Still, I’m very pleased with how well prioritizing the copy-editing has worked out. None of the feedback I got said anything about “you need to edit this better” but I ran across no end of spelling errors and places where having written a paragraph two different ways, I left both in. Embarrassing. Or where someone makes the same point in two successive scenes. Tackling it so fast made it easy to spot such glitches. Hopefully I still remember them when my break is over.

That was pretty much it. Here’s a photo of Plushie and Snowdrop to brighten your day.#SFWApro

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Mine is a genius for improvisation!

Which is to say this week, while productive, did not go at all as planned. But that’s okay; there are times when throwing away the plans and improvising is the right move. I guarantee you, when my manuscript returns from McFarland I’ll be dropping everything else—okay, not the paying finance articles—to proof it carefully, then index it.

What changed things up was that Gollancz, a British specfic publisher, has announced that in June it will open to unagented submissions. I’m not sure if Southern Discomfort is right for them, but that’s an incentive to finish this rewrite ASAP. That requires putting almost everything else on hold.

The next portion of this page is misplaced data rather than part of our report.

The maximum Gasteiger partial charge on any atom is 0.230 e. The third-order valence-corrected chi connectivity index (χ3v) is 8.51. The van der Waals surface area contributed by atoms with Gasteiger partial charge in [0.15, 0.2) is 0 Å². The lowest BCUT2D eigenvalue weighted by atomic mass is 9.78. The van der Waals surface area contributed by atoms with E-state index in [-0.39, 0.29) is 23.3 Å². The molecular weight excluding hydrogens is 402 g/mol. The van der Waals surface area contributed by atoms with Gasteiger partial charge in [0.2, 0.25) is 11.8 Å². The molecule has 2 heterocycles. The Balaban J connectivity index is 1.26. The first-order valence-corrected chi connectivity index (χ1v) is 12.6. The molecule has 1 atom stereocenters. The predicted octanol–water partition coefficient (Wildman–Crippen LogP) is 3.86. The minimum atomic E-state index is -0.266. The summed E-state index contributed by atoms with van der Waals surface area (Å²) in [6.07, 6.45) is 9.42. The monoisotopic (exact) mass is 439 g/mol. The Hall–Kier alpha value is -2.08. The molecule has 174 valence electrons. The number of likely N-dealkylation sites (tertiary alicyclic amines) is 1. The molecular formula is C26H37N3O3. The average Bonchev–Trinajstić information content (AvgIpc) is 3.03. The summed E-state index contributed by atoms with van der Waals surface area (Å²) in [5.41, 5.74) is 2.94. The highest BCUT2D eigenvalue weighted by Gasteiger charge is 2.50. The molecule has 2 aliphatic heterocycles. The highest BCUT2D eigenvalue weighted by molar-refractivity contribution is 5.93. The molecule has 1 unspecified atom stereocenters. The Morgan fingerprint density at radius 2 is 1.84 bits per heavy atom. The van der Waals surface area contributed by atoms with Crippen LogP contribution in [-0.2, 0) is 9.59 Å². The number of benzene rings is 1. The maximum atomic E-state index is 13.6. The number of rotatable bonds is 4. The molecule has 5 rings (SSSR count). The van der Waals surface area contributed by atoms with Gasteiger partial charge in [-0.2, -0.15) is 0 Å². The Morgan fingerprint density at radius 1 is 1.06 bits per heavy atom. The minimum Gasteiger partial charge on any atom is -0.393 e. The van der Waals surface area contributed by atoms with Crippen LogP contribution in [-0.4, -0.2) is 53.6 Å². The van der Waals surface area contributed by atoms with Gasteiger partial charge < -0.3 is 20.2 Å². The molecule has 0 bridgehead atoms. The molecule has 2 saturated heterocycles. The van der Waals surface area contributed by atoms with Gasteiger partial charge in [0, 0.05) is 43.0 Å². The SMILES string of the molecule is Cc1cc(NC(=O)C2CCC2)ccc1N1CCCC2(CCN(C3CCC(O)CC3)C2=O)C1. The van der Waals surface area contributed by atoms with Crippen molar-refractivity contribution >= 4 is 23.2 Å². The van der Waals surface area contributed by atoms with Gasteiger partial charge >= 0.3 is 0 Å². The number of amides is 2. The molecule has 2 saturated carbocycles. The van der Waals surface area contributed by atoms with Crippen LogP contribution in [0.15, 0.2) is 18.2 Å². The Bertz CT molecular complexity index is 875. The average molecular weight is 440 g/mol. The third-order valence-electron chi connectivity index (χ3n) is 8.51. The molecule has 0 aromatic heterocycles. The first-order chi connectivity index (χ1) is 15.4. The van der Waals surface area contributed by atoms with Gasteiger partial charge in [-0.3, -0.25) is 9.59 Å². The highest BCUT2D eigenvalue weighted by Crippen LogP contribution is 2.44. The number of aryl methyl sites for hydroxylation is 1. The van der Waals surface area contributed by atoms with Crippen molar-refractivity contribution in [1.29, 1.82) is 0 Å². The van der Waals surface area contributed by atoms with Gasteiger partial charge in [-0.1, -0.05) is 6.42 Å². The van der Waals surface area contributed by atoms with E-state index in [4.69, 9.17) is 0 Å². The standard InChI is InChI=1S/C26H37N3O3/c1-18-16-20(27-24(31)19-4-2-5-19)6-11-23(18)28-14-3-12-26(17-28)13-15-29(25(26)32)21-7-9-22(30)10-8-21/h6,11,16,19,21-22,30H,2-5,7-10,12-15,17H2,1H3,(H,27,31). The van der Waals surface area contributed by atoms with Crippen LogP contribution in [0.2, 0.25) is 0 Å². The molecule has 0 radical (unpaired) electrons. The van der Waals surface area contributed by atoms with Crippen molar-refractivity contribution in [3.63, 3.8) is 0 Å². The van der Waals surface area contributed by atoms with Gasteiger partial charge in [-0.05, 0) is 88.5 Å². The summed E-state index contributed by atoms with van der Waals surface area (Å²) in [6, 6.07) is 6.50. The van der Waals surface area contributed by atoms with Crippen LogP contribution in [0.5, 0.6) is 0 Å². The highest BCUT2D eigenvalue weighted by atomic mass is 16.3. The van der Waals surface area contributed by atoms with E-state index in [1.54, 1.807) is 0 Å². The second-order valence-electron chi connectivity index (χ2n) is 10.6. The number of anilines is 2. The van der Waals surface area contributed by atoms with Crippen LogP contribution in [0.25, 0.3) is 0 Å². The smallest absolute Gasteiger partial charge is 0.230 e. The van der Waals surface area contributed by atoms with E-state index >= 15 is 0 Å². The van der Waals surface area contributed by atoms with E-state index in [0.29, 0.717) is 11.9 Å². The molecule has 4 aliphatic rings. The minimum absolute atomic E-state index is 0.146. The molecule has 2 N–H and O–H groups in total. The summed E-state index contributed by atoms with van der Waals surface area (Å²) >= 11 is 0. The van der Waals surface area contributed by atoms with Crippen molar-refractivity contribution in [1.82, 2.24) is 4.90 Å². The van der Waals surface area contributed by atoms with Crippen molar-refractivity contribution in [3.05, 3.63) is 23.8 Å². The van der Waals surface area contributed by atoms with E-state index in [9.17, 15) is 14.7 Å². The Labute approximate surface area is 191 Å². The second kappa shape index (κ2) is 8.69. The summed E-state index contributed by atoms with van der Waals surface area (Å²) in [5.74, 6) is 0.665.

It went well this week, though bogged down by continuing extra dog care. That should only last another week though. I also got the cover for Questionable Minds finally nailed down and finished another of my finance articles (on integrated accounting).  I also submitted a query to The Guardian for an op-ed on abortion. It’s timely but I know the competition is fierce, so we’ll see what comes of it.

Oh, and I had my last appointment with my physical therapist for dealing with my vertigo. It’s gone. If it comes back, I have exercises for dealing with it.

Below, another photo from our trip to the North Carolina Zoo.And here’s a gorilla. One of the kids watching him said he looked said — could she give him a hug? I love children at zoos.#SFWAPro.

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Filed under Nonfiction, Personal, Southern Discomfort, The Dog Ate My Homework, Time management and goals, Writing

Trixie is adorable. Her tummy, not so much

Wednesday, Trixie once again woke up with a bad tummy. Felt bad, didn’t want to eat, not even her favorite treats. She insisted on coming down to sit with me so my morning plans went out the window. When she started throwing up later, we took her to Park Vet where they gave her an anti-nausea shot. They told us not to feed her until Thursday so I spent evening with Trixie looking around for her food every time I gave Plushie anything. Then looking at me in puzzlement.